... like pieces of frayed thread. In Dance of the Moth (1923) and Mountain Formation (1924) these are read over a background of watercolour in rectangles which pale from a dark green border to a cream centre. In these drawings, and others in which perspectives of box-like structures run off into the distance, transparent watercolour builds up overlapping ...

Poor Devils

Peter France, 2 December 1982

The Literary Underground of the Old Regime 
by Robert Darnton.
Harvard, 258 pp., £11.55, November 1982, 0 674 53656 8
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... conjure up voices which had been silent for two centuries, to resurrect what he calls (modifying Peter Laslett’s famous phrase) ‘a world that we had lost’. And how? Not by ‘contemplating philosophical treatises’, but by ‘grubbing in archives’: in particular, the rich store of papers from a Swiss publishing house, the Société Typographique de ...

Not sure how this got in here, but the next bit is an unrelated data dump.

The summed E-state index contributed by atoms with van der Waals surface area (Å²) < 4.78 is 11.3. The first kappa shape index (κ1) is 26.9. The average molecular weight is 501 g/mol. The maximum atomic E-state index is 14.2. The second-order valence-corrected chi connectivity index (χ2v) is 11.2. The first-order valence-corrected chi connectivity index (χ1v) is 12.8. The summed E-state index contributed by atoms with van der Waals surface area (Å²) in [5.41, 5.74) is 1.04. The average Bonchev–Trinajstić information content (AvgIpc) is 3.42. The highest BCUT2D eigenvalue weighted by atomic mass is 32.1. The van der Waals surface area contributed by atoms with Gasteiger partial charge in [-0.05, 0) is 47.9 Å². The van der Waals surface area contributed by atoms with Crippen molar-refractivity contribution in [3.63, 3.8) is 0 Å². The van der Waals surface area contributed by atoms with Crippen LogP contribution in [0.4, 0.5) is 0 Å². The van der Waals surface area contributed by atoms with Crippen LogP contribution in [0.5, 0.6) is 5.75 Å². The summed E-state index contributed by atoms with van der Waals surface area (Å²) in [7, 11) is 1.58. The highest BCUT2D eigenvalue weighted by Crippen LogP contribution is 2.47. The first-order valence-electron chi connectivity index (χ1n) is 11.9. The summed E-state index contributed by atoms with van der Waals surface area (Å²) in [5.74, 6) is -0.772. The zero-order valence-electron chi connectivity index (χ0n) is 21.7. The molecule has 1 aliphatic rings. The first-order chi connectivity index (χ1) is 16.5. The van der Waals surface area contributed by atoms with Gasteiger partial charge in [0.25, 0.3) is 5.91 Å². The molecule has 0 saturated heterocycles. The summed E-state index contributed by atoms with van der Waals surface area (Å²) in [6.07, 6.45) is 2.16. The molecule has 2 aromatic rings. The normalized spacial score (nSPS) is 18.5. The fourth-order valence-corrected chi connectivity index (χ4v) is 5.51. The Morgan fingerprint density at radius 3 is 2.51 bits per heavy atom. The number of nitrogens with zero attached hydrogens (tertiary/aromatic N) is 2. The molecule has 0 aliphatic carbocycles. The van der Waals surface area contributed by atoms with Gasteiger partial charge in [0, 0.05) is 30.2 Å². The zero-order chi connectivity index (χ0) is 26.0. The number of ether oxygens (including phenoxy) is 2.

At Tate Modern

Peter Campbell: Barnett Newman, 3 October 2002

... a notice tacked to the entrance of his 1951 exhibition in the Betty Parsons Gallery in New York, read: ‘There is a tendency to look at large pictures from a distance. The large pictures in this exhibition are intended to be seen from a short distance.’ Then, with your visual field filled to overflowing, see what happens, attending in particular to the ...

At Dulwich Picture Gallery

Peter Campbell: Gerrit Dou, 5 October 2000